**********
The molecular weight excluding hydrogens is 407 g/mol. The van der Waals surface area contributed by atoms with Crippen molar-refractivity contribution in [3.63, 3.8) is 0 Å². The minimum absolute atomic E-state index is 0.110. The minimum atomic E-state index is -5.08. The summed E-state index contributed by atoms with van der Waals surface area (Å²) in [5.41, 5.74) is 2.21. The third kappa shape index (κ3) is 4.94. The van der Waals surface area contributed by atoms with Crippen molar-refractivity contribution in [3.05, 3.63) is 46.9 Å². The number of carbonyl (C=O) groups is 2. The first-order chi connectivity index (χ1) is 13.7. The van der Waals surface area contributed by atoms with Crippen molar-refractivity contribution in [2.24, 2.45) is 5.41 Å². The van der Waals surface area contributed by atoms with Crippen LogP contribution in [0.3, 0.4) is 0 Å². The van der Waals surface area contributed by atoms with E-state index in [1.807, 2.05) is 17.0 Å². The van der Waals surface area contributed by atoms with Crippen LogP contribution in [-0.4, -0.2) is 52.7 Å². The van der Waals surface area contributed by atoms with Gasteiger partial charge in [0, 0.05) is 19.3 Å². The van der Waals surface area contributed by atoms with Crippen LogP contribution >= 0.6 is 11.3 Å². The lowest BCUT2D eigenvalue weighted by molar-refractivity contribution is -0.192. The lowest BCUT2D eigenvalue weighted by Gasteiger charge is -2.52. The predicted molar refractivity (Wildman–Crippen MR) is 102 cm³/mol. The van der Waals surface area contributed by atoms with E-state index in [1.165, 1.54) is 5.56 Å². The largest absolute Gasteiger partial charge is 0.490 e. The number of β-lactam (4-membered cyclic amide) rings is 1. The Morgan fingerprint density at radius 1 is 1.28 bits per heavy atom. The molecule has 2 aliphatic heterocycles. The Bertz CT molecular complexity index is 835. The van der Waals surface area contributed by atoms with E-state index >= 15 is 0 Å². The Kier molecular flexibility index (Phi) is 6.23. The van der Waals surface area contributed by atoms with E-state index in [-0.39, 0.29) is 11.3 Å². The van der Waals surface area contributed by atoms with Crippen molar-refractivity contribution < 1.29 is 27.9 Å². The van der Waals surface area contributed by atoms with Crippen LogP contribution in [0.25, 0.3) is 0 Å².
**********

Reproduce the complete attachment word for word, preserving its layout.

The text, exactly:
The molecular weight excluding hydrogens is 407 g/mol. The van der Waals surface area contributed by atoms with Crippen molar-refractivity contribution in [3.63, 3.8) is 0 Å². The minimum absolute atomic E-state index is 0.110. The minimum atomic E-state index is -5.08. The summed E-state index contributed by atoms with van der Waals surface area (Å²) in [5.41, 5.74) is 2.21. The third kappa shape index (κ3) is 4.94. The van der Waals surface area contributed by atoms with Crippen molar-refractivity contribution in [3.05, 3.63) is 46.9 Å². The number of carbonyl (C=O) groups is 2. The first-order chi connectivity index (χ1) is 13.7. The van der Waals surface area contributed by atoms with Crippen molar-refractivity contribution in [2.24, 2.45) is 5.41 Å². The van der Waals surface area contributed by atoms with Crippen LogP contribution in [0.3, 0.4) is 0 Å². The van der Waals surface area contributed by atoms with E-state index in [1.807, 2.05) is 17.0 Å². The van der Waals surface area contributed by atoms with Crippen LogP contribution in [-0.4, -0.2) is 52.7 Å². The van der Waals surface area contributed by atoms with Gasteiger partial charge in [0, 0.05) is 19.3 Å². The van der Waals surface area contributed by atoms with Crippen LogP contribution >= 0.6 is 11.3 Å². The lowest BCUT2D eigenvalue weighted by molar-refractivity contribution is -0.192. The lowest BCUT2D eigenvalue weighted by Gasteiger charge is -2.52. The predicted molar refractivity (Wildman–Crippen MR) is 102 cm³/mol. The van der Waals surface area contributed by atoms with E-state index in [1.165, 1.54) is 5.56 Å². The largest absolute Gasteiger partial charge is 0.490 e. The number of β-lactam (4-membered cyclic amide) rings is 1. The Morgan fingerprint density at radius 1 is 1.28 bits per heavy atom. The molecule has 2 aliphatic heterocycles. The Bertz CT molecular complexity index is 835. The van der Waals surface area contributed by atoms with E-state index >= 15 is 0 Å². The Kier molecular flexibility index (Phi) is 6.23. The van der Waals surface area contributed by atoms with E-state index in [-0.39, 0.29) is 11.3 Å². The van der Waals surface area contributed by atoms with Crippen molar-refractivity contribution < 1.29 is 27.9 Å². The van der Waals surface area contributed by atoms with Crippen LogP contribution in [0.25, 0.3) is 0 Å².